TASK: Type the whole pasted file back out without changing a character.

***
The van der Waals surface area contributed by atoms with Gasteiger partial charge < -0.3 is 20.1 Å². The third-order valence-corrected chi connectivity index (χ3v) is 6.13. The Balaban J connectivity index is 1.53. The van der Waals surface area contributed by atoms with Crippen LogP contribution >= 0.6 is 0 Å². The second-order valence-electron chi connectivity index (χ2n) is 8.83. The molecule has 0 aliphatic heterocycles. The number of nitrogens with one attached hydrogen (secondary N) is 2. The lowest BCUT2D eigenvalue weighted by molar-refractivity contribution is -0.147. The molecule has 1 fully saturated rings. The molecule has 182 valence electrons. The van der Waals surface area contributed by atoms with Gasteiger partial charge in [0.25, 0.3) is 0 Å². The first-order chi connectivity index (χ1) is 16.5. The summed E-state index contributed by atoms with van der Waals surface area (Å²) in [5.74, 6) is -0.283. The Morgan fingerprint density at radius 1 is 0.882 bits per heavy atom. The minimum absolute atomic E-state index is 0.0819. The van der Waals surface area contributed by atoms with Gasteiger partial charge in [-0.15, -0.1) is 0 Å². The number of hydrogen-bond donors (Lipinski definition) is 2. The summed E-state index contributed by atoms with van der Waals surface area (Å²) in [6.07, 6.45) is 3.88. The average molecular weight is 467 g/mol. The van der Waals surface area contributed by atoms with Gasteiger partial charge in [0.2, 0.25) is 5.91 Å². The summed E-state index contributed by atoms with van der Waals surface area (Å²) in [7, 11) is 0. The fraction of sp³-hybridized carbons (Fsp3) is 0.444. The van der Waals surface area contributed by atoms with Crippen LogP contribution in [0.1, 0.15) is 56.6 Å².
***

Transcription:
The van der Waals surface area contributed by atoms with Gasteiger partial charge < -0.3 is 20.1 Å². The third-order valence-corrected chi connectivity index (χ3v) is 6.13. The Balaban J connectivity index is 1.53. The van der Waals surface area contributed by atoms with Crippen LogP contribution >= 0.6 is 0 Å². The second-order valence-electron chi connectivity index (χ2n) is 8.83. The molecule has 0 aliphatic heterocycles. The number of nitrogens with one attached hydrogen (secondary N) is 2. The lowest BCUT2D eigenvalue weighted by molar-refractivity contribution is -0.147. The molecule has 1 fully saturated rings. The molecule has 182 valence electrons. The van der Waals surface area contributed by atoms with Gasteiger partial charge in [0.25, 0.3) is 0 Å². The first-order chi connectivity index (χ1) is 16.5. The summed E-state index contributed by atoms with van der Waals surface area (Å²) in [5.74, 6) is -0.283. The Morgan fingerprint density at radius 1 is 0.882 bits per heavy atom. The minimum absolute atomic E-state index is 0.0819. The van der Waals surface area contributed by atoms with Gasteiger partial charge in [-0.15, -0.1) is 0 Å². The number of hydrogen-bond donors (Lipinski definition) is 2. The summed E-state index contributed by atoms with van der Waals surface area (Å²) in [6.07, 6.45) is 3.88. The average molecular weight is 467 g/mol. The van der Waals surface area contributed by atoms with Gasteiger partial charge in [0.2, 0.25) is 5.91 Å². The summed E-state index contributed by atoms with van der Waals surface area (Å²) in [7, 11) is 0. The fraction of sp³-hybridized carbons (Fsp3) is 0.444. The van der Waals surface area contributed by atoms with Crippen LogP contribution in [0.1, 0.15) is 56.6 Å².